Premier Jason Kenney implored Albertans to adhere to public health in the weeks to come, so the province does not see the same spike in COVID-19 cases that happened at Thanksgiving.
Kenney made the statement during the April 1, COVID-19 briefing he made jointly with Alberta's chief medical officer of health Deena Hinshaw.
He said he had hoped to tell Albertans that they had turned the corner and that people could celebrate the holiday with extended family and friends.
Instead, Kenney told Albertans that they had entered a third COVID-19 wave.
"The fact is, all of our leading indicators are telling us that we are now in a significant new wave of COVID-19. How bad that wave will be is up to all of us. How many hundreds or thousands of people it sends to hospitals, how many surgeries it forces us to cancel and how many lives it takes is all up to the decisions that we make now," he said.
The premier blamed the province entering the third wave on Albertans who flagrantly ignore public health restrictions.
He noted that the province entered its second wave of COVID-19 infections after Thanksgiving.
"We know with great certainty that we will have close to 500 COVID patients in hospital just two weeks from now. If growth continues at its current pace, that will turn into about 1,000 people a month from now and so on," he said.
On Thursday March 31, the province reported 875 new cases, 322 of those involving the variant strains. On Saturday, April 3 the number of COVID-19 cases increased to an estimated 1,071 with about 552 being a variant strain. On Sunday, April 4, Alberta Health Services reported another estimated 948 cases with 622 being a variant strain.
On April 5, AHS reported that there had been 887 new COVID-19 tests over the past 24 hours with 432 being of the variant variety.
In the Barrhead region, there are 14 active COVID-19 cases. In Alberta, 312 people are in the hospital, 76 of which are in ICUs.
If people do not make changes in their behaviour, Kenney said, the number of people who would eventually end up in hospitals and ICUs was a matter of "simple math".
Even though the province is undertaking a rigorous vaccination campaign, a spike in COVID-19 cases puts the public in a dangerous position, Hinshaw said.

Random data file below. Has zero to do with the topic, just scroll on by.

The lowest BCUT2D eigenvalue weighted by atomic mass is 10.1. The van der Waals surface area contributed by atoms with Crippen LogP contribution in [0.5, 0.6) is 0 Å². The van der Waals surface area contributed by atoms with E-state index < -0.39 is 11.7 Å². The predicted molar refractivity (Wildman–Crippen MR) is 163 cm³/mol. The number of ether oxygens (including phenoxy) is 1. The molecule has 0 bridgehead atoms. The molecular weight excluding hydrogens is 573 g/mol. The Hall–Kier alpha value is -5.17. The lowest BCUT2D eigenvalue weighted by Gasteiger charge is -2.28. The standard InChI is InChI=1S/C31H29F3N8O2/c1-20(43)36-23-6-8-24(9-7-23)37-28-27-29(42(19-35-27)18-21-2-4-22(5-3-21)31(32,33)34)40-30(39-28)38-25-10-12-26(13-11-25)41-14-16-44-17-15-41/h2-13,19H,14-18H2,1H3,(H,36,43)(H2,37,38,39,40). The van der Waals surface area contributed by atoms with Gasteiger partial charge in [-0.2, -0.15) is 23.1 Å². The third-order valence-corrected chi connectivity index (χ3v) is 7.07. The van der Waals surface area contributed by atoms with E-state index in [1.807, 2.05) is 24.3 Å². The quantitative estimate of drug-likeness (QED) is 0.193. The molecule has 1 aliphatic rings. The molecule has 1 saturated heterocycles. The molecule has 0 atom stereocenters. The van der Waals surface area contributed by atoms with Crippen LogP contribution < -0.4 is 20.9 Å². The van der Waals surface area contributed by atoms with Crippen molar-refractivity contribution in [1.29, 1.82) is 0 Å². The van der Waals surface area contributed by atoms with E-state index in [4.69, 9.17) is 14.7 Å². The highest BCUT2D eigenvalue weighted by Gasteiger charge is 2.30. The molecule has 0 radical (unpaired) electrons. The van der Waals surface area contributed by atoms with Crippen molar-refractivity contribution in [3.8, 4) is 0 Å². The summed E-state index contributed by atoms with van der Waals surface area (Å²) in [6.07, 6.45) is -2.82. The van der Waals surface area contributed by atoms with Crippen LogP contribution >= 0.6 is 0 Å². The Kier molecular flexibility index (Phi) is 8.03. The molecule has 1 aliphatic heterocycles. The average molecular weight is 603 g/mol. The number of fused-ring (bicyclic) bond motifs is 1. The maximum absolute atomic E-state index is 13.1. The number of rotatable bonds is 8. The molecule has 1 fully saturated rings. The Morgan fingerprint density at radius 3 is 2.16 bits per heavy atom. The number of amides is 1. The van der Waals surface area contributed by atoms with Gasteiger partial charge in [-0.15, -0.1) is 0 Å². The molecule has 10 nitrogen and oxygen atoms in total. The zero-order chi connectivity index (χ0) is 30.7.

She added that she is concerned that because the most at-risk age group of those over 75 years old can or have received their vaccinations, some people will believe the risk of severe outcomes will no longer happen.
"This is not accurate. In our second wave, we saw a daily average of around 500 Albertans under 75 in hospital, with 119 needing ICU care and five deaths," Hinshaw said. "[Currently] the average age of hospitalizations from COVID-19 in Alberta is 62 and the average age for those requiring ICU care is 58. We are a long way from being able to offer the vaccine to all those a COVID-19 infection means hospitalization and life support."
She also said the increasing number of variant infections are not only more contagious, but in the case of B117, more likely to cause severe illness.
"Which means an even higher percentage of younger cases likely needed to require hospital care," Hinshaw said.
In a series of April 5 Tweets, she also stated that public health officials are investigating two workplace outbreaks of the P.1 variant, which was first discovered in Brazil.
One outbreak involves three work sites in the North and Central zones, while a separate one involves a workplace in the Calgary Zone.
"The outbreak started with a traveller returning to Alberta from out of province. To date, the spread has been confined to three work sites in Central and North Zone, where employees travelled between sites."